A little while ago, BattleTech got a new line developer. We wanted to interview him back then, but he was busy with the Clan Invasion Kickstarter, then ilClan, and then there was a global pandemic, and it just never really worked out. But now that Wave Two is on its way and ilClan has shipped, we’ve finally got a chance to sit down with Ray and get to know a bit more about him. Plus, I got to ask a few questions about what’s next for BattleTech from the guy who should really know.
Today, Sarna talks to Ray Arrastia, BattleTech Line Developer at Catalyst Games. Enjoy!
Sarna (Sean): How about an easy one to start us off! How would you briefly introduce yourself?
Sarna: Hi Ray. Let’s start at the beginning. When and what got you into BattleTech?
Ray: Late 1986. Made a new friend in high school, he introduced myself and a couple others of my group to BattleTech. We were all hooked on the game and the lore. Our appetite for playing, buying, and reading BattleTech was voracious.
Sarna: So would you say you collectively had the entire collection of sourcebooks, novels, expansions, and such? And if so, did you have any particular favorites of them? Novels or sourcebooks?
Ray: I wasn’t, and I’m not, what you’d consider a BattleTech collector. But I did tend to get most things as they were released. I remember picking up The Star League sourcebook when it hit the shelves, and everyone thought that was a waste. “It’s a dead faction, that’s ancient history,” and so on.
So because of that, over the years, I did amass quite a BattleTech collection, with just a few holes here and there. I can’t pick out one single item. The Mercenary’s Handbook and the Davion and House Kurita books were so used and perused that all three fell to pieces.
Technical Readout 3025 as well. Now that one got so much use, I had to replace it several times over the years.
Sarna: Bit of a detour, but have you made the switch to digital media for these books that are, shall we say, high mileage?
Ray: Anything that FanPro or Catalyst Game Labs has put out digitally, I have. I’d probably prefer digital in some cases, but I’ve got physical items regardless since I worked on several of them. But otherwise… no, kinda stuck like everyone else. We’d love to eventually digitize everything in the catalog, but it’s not a high priority and there’s several challenges in doing so.
Sarna: Fair enough. And let’s get the most important question out of the way: what’s your favorite ‘Mech?
“Probably designed a half dozen or so myself, and been involved in countless TROs… but yeah, always come back to the Marauder.”
Sarna: And in your time working at Catalyst, how many ‘Mechs have you helped birth yet still decided to go with the Marauder?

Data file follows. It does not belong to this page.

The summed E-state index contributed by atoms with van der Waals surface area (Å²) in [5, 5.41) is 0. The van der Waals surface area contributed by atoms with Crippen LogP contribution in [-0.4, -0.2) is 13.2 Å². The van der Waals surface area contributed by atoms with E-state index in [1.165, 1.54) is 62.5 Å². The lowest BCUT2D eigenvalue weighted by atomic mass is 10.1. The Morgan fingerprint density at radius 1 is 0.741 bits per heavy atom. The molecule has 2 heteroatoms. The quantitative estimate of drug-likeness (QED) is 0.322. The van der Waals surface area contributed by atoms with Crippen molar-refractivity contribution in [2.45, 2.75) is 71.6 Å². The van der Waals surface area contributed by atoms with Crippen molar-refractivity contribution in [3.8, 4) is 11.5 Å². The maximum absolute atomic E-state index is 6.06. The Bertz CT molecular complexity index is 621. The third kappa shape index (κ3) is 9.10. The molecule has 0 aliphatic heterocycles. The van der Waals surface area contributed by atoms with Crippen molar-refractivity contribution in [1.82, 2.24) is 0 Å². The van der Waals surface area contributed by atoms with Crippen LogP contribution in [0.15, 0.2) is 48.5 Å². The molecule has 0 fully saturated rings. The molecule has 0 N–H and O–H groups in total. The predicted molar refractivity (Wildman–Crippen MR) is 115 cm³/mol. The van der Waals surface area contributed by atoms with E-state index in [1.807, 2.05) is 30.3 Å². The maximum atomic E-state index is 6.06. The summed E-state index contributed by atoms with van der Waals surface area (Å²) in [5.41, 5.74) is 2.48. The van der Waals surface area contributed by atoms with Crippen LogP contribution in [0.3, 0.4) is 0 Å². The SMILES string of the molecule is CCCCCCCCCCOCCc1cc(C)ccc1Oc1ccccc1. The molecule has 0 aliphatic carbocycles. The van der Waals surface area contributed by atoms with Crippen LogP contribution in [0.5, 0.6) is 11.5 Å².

Ray: Hah! Probably designed a half dozen or so myself, and been involved in countless TROs… but yeah, always come back to the Marauder.
Sarna: Of all the people I ask that question to, I think the Marauder comes up the most. It might not always be everyone’s favorite, but it’s almost always mentioned. Why do you think that is?
Ray: I think it’s a combination of the alienness of the visual design and the way it was overhyped everywhere in the early lore.
Sarna: Let’s change gears a bit and talk about your ascent to the height of BattleTech‘s development. What’d you do before you got hired at Catalyst?
Ray: My background is in graphic design and production. I left my day jobs to work for CGL, and to freelance a couple times in the past, where I was production or pre-production management. Lots of problem solving and got to be hands-on at different points in a project from concept to realization, but especially, of course, bringing the final piece to fruition.
Sarna: How’d you first get hired at Catalyst and what’d you start out doing?
Ray: When FanPro started up, they had their big event, Monte Diablo, but it wasn’t offered anywhere near me in South Florida (despite having a ton of BattleTech players). When the next big event, the Trial of Retribution came around, I definitely wanted to play in that as I was a big WarShip fan. And… I found that it wasn’t being offered down here. Like most fans in that situation, I was pretty upset with FanPro. There’s a big community down here, why isn’t BattleTech being represented? I thought they had a team of people that ran games and they airdropped them wherever they’re needed, behind enemy lines so to speak. It never occurred to me that running official games isn’t just for the community, but comes from the community, so I stepped up and joined their program, the FanPro Commandos. Just slightly too late to run the Trial or Retribution.